The law allows an injured person to file a claim for financial damages if their injuries and losses occurred as a result of the other person’s recklessness or negligence. In relation to this, the case is put under the jurisdiction of the court if the claim is not settled through negotiations with the other party’s insurance provider.
Both parties are required to adhere to the court schedule, including the phase of “Discovery.” This is the formal process by which both parties to the lawsuit exchange relevant information. Many personal injury lawsuits are settled during the discovery phase once the insurance company realizes the true potential of the claim filed by the plaintiff’s attorney.
It’s necessary that you work with an experienced and competent personal injury attorney to obtain the maximum possible settlement from the defendants before the case goes to trial.
Key Actions in the Discovery Process Following a Personal Injury
Discovery can extend to several different areas. However, there are a few primary steps that almost all attorneys take during the discovery stage. These steps lay a strong foundation for the case when it goes to trial. The attorneys of both the plaintiff and defendant will gather information from the opposite party shortly after the citation and petition are served to the defendant.
This evidence is used for building a case. You should keep all records of evidence related to the accident and claim to make discovery go smoother. This includes:
- Photos of the accident scene.
- Medical records and bills.
- Photos of injuries.
- Proof of lost income.
- Invoices or receipts for other repairs.
Key actions in a discovery process include:
This provides a simple way for attorneys to gather the information required. One party will provide written questions to another party during this stage. And, the other party will need to answer the questions to the best of their knowledge. These are a few common things asked during interrogatories:
- Insurance coverage information and limits.
- Contact information.
- Identity of expert and any other witnesses that will be called in the case.
- Explanation of the cause behind the accident.
- Identification of parties that share responsibility in the case.
- Identification of evidence used in the case.
- Information about medical treatment, lost wages, and any other claimed losses.
In case any new information becomes available after the answers are submitted, the relevant party is required by law to supplement the answers with additional relevant information.
Request for Documents
During this part of the discovery process, actual evidence is provided on request to the other party. In general, a party may object to the request, provide copies of the documents requested, or allow the other party to make their own copies of the documents. These are a few commonly requested documents:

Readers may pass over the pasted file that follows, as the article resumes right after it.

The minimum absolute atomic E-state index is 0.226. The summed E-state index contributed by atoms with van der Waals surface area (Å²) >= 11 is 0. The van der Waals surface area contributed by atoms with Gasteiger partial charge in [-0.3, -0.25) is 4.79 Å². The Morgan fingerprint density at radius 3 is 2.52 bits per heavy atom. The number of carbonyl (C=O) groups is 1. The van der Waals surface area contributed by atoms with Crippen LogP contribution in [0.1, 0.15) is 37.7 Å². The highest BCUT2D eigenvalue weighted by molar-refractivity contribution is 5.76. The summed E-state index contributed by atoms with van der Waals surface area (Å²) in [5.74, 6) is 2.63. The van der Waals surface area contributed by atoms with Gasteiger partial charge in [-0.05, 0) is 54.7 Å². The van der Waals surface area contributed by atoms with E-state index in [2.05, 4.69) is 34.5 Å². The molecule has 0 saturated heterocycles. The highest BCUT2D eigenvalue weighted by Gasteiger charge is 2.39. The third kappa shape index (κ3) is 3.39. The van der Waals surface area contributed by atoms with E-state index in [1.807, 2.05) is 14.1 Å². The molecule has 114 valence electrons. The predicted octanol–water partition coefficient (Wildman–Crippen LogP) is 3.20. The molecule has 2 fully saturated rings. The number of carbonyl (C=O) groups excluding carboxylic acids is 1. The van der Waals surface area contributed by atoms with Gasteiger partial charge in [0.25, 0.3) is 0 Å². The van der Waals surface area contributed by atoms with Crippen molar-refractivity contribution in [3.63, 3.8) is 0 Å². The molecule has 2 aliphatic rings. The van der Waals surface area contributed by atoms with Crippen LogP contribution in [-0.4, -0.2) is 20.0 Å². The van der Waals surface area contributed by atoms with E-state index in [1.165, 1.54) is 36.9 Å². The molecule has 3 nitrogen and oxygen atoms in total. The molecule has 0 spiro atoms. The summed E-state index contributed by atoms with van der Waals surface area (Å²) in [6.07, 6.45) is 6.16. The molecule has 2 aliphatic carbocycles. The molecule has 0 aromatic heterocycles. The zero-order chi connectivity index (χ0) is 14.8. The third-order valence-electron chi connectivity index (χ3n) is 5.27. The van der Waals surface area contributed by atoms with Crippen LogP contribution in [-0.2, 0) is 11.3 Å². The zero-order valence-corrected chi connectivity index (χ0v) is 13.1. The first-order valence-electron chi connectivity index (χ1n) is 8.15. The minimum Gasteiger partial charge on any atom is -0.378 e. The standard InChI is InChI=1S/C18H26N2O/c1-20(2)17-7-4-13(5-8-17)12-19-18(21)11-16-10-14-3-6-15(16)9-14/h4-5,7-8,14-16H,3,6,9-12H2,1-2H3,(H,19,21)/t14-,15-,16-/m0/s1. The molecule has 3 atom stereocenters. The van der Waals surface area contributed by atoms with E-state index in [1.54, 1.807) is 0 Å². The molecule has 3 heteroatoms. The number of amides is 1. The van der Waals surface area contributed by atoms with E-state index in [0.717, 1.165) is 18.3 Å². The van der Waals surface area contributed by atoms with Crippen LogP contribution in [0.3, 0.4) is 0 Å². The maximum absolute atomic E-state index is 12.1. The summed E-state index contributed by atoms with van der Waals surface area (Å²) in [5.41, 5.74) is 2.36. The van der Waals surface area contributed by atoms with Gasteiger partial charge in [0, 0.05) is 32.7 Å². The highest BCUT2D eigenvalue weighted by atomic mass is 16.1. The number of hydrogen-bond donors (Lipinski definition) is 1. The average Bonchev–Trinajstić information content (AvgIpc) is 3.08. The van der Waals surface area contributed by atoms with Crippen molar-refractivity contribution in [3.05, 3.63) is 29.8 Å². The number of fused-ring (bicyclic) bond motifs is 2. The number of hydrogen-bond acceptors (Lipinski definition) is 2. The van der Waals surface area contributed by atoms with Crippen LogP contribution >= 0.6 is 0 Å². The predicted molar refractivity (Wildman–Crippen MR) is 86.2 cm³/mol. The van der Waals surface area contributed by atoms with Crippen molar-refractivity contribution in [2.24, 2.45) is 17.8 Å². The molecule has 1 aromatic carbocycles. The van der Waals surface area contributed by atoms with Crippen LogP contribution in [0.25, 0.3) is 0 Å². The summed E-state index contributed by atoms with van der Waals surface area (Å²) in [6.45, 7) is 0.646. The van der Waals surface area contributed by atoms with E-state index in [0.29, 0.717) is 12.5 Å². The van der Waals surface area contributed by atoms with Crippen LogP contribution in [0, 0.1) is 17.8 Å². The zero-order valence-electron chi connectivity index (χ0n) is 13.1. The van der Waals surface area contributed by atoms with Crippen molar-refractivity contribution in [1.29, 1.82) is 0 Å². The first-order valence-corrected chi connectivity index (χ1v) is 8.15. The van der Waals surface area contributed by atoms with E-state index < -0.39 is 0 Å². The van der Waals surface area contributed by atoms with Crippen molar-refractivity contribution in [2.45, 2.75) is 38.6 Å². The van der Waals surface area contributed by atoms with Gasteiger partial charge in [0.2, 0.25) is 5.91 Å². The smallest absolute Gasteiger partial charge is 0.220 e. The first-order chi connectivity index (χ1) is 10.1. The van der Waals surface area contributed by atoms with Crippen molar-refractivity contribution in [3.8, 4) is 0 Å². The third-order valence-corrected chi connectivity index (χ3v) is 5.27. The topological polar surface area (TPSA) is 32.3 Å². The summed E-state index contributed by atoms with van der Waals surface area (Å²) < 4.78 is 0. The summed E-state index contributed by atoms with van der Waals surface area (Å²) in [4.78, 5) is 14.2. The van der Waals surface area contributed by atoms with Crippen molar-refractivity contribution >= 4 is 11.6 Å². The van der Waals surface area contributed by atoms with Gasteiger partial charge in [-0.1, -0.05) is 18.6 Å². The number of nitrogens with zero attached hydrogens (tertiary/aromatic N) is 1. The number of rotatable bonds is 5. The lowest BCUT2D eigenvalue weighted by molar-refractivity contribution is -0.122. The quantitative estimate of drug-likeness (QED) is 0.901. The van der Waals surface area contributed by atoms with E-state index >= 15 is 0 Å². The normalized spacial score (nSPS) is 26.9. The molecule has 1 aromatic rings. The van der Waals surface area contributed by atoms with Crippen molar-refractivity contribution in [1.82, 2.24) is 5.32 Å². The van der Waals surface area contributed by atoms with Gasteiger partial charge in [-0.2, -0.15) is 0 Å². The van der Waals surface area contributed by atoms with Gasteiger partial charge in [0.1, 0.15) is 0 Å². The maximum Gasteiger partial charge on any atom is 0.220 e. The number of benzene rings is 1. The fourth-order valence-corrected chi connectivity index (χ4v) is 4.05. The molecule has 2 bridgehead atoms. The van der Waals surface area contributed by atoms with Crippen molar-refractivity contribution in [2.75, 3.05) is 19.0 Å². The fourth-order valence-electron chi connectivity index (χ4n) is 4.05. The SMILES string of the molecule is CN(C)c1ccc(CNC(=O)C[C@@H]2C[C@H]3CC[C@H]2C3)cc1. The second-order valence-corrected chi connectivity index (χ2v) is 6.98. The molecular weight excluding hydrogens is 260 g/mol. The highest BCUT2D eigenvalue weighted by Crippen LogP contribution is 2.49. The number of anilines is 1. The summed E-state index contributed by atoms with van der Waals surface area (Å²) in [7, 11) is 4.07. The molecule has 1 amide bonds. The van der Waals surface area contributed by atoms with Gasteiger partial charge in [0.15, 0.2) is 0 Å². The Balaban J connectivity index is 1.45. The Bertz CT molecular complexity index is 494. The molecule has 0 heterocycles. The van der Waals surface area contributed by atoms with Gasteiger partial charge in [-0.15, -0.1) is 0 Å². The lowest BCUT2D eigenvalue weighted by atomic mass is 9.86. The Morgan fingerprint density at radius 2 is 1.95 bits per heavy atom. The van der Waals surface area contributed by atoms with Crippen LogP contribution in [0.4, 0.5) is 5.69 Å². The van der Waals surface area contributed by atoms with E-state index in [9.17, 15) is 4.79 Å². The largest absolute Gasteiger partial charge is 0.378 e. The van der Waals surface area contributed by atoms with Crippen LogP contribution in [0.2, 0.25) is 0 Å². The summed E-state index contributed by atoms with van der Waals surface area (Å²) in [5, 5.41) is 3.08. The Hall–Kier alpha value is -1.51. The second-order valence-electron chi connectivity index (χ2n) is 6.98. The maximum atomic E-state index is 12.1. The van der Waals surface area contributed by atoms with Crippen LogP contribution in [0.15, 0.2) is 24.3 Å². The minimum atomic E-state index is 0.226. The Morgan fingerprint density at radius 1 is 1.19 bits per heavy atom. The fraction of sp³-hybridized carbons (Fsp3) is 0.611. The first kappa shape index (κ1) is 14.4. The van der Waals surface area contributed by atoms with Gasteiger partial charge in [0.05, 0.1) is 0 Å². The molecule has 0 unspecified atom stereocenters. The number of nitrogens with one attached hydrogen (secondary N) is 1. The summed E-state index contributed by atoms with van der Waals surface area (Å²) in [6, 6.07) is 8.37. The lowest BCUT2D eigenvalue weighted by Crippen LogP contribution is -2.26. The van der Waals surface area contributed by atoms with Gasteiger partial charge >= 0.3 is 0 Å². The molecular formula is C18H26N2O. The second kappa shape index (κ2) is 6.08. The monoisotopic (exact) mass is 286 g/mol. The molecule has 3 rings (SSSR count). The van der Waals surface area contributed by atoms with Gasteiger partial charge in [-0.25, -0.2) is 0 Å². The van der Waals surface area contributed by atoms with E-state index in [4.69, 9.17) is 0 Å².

- Doctor’s notes, medical records, and other treatment records.
- Medical bills.
- Damage reports.
- Employment records that indicate lost wages.
- Video or pictures of the injury and accident scene.
- Police or accident reports.
Request for Admissions
This request presents a series of allegations to the other party. It also asks the other party to deny or admit to each one of the allegations. This is helpful in narrowing down the issues involved in the case. It also prevents the attorneys from wasting time on things that remain uncontested. In case a party admits to certain things, these can be introduced as facts without having to prove anything at the trial.
Depositions are basically question-and-answer sessions involving a potential witness or another party. These sessions are recorded and the person answering the questions is placed under oath. In some cases, a court reporter may be present to record the questions and answers. Ultimately, depositions are used for building a legal strategy or negotiating a settlement.
Length of the Discovery Process
The discovery process can take weeks or months to complete since it involves:
- Waiting for answers to interrogatories.
- Sorting through hundreds of documents.
- Setting up multiple depositions.
- Waiting on experts, such as doctors to provide relevant records.
Even though discovery takes a substantial portion of time in a personal injury lawsuit, it is absolutely necessary. Your attorney will be able to prepare a strong argument based on what they find during the discovery process. They may also be able to prove fault and the amount of compensation you deserve.
Importance of Choosing the Right Personal Injury Attorney to Represent You during Discovery
Discovery is an important phase of a personal injury lawsuit. It is when both sides lay their cards face-up on the table. You need a meticulous and experienced attorney during this process. Your attorney should be able to uncover enough evidence to substantiate your injury claim and prove the liability of the at-fault party.
Your attorney’s goal should be to place you in a position that helps you recover maximum compensation through a settlement with the defendants. Many successful personal injury claims go through the discovery process after a lawsuit, but never reach the courtroom because the defendants are willing to settle when they see the evidence your lawyer has discovered.
Get a Highly-Rated Personal Injury Attorney on Your Side to Maximize Your Settlement
If you or someone you care for has suffered a personal injury due to the fault of another, you need strong legal counsel from the robust attorneys at Fox Injury Law. Our personal injury attorneys will be by your side through the discovery process and other stages involved in the claim.
At Fox Injury Law, we have decades of combined experience successfully representing individuals that were injured because of someone else’s reckless and negligent actions. Give us a call today and set up your free consultation to know your best legal options.